Yoann Barbet has settled down well as his replacement and is rapidly learning on the job. He has the ability to hit accurate long passes as Preston and Bristol City found out to their cost but shares his predecessor’s penchant for overplaying at times. Tarky is currently a far better bet given his extra experience but Barbet is fast improving, is a potential star, and we have certainly looked more balanced playing a left footer on his natural side.

There is not much more to write about Jonathan Douglas than has already been remarked about at great length here and elsewhere. He had a massively impressive first half of last season but his performances gradually tailed off as he was grossly overplayed by Mark Warburton. Even so he was highly influential and provided a shield for the back four as well as making effective late runs in to the area and scoring a career high eight goals.

He has done enough at Ipswich this season to earn a contract extension but his overall influence is waning and I believe that we are missing a similar type of player rather than the man himself and I have no regrets at his having left. Konstantin Kerschbaumer and Josh McEachran have both attempted to take over the mantle of being the all action box-to-box midfielder we crave but neither has really fitted the bill and there is a yawning chasm still waiting to be filled, perhaps by Yennaris. The biggest influence Douglas has had on our season was in injuring the majestic Jota, an action which cost us his services for the first four months of the season.

Toumani Diagouraga is another whose departure has hurt us more in the short term given his obvious ability and more unexpectedly his newfound goal scoring prowess that has emerged since he joined Leeds! Nico Yennaris has emerged as an unexpected hidden talent now that he has been given his belated opportunity to cement his place in midfield but I expect at least one new face to arrive in the Summer who will challenge for a place as a covering midfielder. As for Toumani, it was the right decision to allow an unhappy player to leave the club for a more than realistic transfer fee.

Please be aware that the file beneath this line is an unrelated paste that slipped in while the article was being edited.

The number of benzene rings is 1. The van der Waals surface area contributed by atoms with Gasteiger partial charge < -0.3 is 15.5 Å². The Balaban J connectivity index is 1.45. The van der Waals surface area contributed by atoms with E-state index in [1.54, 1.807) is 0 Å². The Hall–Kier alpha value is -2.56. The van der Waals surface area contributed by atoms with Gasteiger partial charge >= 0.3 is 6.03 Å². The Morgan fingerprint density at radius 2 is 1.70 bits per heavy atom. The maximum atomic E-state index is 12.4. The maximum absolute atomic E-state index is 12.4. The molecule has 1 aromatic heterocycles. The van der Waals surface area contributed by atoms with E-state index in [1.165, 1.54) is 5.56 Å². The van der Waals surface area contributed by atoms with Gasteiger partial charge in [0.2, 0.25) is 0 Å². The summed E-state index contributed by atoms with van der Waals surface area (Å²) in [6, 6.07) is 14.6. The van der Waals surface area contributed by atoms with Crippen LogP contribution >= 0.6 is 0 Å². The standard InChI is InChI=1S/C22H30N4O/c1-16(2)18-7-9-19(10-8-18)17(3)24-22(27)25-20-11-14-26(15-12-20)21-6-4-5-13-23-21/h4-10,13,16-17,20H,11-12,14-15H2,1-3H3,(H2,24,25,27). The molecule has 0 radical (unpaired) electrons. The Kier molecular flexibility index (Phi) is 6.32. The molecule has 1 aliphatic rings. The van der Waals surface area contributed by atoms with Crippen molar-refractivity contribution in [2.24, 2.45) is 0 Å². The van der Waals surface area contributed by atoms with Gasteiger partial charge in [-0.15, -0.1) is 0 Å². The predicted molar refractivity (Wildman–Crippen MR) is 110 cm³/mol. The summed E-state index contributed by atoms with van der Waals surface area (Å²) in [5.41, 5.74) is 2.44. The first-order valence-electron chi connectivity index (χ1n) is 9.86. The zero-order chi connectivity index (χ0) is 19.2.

Stuart Dallas might possibly have jumped ship a bit early as he would surely have been a near automatic choice for us this season had he remained. He might well retort that he is now earning more money playing for a bigger club than Brentford, but with a mere four goals and five assists he has not really pulled up any trees at Elland Road and I am not convinced that their style of play really suits him. We have lacked a goalscoring winger all season and his directness and readiness to shoot on sight have been sorely missed. He has been a real loss.

Alex Pritchard’s brilliance in the second half of last season made it a total certainty that he would not be returning to Brentford and indeed, he was expected to be challenging for a place in the Spurs team of all stars however a serious ankle injury sustained when playing for the England Under 21 team has ensured that a season that promised so much has instead become a total write off as he has barely featured for either Spurs or West Brom.

Alan Judge took over his mantle as playmaker at Brentford and succeeded beyond our wildest dreams with a massive return of fourteen goals and eleven assists but we have come nowhere near replacing the skill, effervescence and goal threat of last season’s midfield. How could we?